Surprising Stuff

Calling a “Pot Hole” an inverted speed bump or a safety feature that slows traffic is not making lemonade out of lemons, it is done to avoid answering the question: Why are there so many huge potholes this winter?

The answer is threefold.

First:
We plow the snow off the roads and any high spots get broken up and that starts a pothole.

Second: We’ve had a Yo-Yo winter with temperature going up and down with significant snowfalls in between the huge temperature swings.

Third: The city has converted from sand with a touch of salt to 100% salt, which does more damaging to the roads.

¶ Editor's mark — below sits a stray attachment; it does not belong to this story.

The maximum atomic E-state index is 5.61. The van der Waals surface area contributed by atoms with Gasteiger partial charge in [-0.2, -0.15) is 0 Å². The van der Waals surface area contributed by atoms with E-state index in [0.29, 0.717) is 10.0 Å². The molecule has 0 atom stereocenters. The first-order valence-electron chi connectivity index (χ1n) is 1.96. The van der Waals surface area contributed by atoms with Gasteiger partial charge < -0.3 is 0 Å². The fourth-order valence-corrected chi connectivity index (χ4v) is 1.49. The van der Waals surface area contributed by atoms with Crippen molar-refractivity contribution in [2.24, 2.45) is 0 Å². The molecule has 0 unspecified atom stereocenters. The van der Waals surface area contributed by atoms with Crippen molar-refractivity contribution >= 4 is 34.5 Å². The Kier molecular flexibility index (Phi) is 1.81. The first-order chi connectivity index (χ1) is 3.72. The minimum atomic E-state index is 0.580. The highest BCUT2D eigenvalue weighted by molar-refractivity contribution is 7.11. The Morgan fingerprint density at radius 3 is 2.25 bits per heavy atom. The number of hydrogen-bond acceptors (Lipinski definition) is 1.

Sand is abrasive and plugs the storm sewers, but salt, although it makes the roads safer, is corrosive and harmful to the roads, infrastructure and to the environment as it runs off the roads and into the land, rivers, and lakes.  Salt makes the roads safer by lowering the melting point of ice and turning it into a liquid that drains off the road, into the storm sewer and then into the White River. The melting ice also seeps into cracks in the roads and as that liquid melts more ice the salt in it becomes diluted and the melting point goes up and the water refreezes, thus doubling its damage to the roads.

So, why all the potholes? It is the price that we pay for using 100% salt and wanting to drive on ice-free roads versus driving on sand embedded in snow or ice on the roads. The switch to 100% salt moved the balance toward safety by making the roads safer at the expense of the infrastructure and the environment.

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